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LITTLE FEAT & FRIENDS Join The Band Proper PRPCD038 (2008)

Little Feat

'Join the Band' is one of those all star projects where a core artists or band is joined by a roll call of musically related star turns who come to pay homage. In the case of Little Feat whose main song writing and guitar playing inspiration Lowell George died back in 79, it's a case of rejigging some of the band's best material and musically related songs in the company of some high profile if at times unlikely guests.

The whole project apparently came about via the unlikely figure of vocalist Jimmy Buffett who turns in the best possible showcase for his emotive voice on 'Champion of the World,' which is a in fact a far better effort than he suggested was possible on the earlier reading of 'Time Loves A Hero'.

Little Feat of course were always a wonderful mix of country, funk, jazzy blues and boogie and overall the pairings of the remaining core band with a wide array of guests just about works. In truth there is much to lose with an album like this, after all how can you top some cuts that remain classics of their genre?

Take for example the surprising inclusion of the fine Louisiana slide player Sonny Landreth when you still have the Feat's own slide maestro Bill Payne in the band. And things don't exactly power from the off as the opening 'Fat Man in the Bath Tub' - which features both Sonny and Dave Matthews - is at best OK and at worse a little too brusque in the vocal department with the slide playing mixed too far back.

This is followed by an excellent take of 'Oh Atlanta' by the Black Crowes' Chris Robinson but it's rather too close to the original. In fact it is the Country artists who fare best with Brooks and Dunn, bringing some real Little Feat sensibilities to their version of 'Willin' and Vince Gill who is outstanding on 'Dixie Chicken' (with Sonny Laundrette's slide further to the fore). Vince also adds some splendid phrasing on 'the equally impressive 'Spanish Moon' while there's even a welcome and unexpected return to the studio for Bob Seger on a suitably rocking 'Something in the Water'.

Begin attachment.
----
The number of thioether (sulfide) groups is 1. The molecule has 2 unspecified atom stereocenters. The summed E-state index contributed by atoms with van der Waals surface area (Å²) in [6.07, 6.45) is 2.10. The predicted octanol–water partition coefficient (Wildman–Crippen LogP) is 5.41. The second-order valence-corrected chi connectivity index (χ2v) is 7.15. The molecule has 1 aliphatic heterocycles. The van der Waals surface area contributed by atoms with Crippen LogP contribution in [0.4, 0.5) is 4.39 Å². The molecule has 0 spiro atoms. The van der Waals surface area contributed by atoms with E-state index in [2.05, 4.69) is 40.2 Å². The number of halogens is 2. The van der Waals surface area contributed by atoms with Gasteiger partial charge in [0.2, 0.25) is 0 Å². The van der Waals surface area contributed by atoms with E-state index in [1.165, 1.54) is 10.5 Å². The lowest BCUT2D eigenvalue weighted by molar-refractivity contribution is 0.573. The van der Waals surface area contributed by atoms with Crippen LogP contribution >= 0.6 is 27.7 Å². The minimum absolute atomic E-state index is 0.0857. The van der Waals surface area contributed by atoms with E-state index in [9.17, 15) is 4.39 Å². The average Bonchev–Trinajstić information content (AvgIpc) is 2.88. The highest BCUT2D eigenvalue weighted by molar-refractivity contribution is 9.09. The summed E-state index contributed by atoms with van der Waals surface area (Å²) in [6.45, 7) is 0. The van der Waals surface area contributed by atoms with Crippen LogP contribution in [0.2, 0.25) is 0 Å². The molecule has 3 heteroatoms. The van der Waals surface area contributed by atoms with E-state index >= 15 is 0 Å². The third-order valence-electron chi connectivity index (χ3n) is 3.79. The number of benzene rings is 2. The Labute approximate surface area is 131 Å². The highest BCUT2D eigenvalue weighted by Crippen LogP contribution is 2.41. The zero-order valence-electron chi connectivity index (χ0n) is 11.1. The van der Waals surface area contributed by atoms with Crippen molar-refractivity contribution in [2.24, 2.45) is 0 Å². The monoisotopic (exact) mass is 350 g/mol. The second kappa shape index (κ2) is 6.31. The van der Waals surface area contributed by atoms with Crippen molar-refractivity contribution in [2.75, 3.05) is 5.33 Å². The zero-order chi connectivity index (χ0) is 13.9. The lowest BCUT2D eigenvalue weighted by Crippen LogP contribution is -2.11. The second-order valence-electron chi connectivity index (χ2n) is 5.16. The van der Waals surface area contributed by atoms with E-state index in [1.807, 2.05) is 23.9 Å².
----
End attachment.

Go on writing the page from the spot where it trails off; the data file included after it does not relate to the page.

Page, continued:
By the finish it is in fact Lowell George's daughter Inara who steals the show with her fragile as porcelain vocals on 'Trouble', with Sonny again offering a helping hand.

But the album wilts somewhat towards the end. The inclusion of some rather unimaginative material such as 'The Weight' and the tedious closing brace of 'See Ya Later Alligator' and 'Don't Ya Just Know It' is only partly balanced by a surprisingly good Country Gospel duet 'This Land is Your Land' featuring Phish's Mike Gordon on.

This is a poor return for what could have been a slightly more interesting project. When you consider the album could have included songs like 'Roll Um Easy', 'On Your Way Back Down' and 'Triple Face Boogie' or indeed 'Cold Cold Cold, there are elements of a missed opportunity. Those gripes aside there's enough here to interest long time fans and perhaps pull in a few new converts on the back of the guest artists.


Review by Pete Feenstra

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***** Out of this world | **** Pretty damn fine |
*** OK, approach with caution unless you are a fan |
** Instant bargain bin fodder | * Ugly. Just ugly

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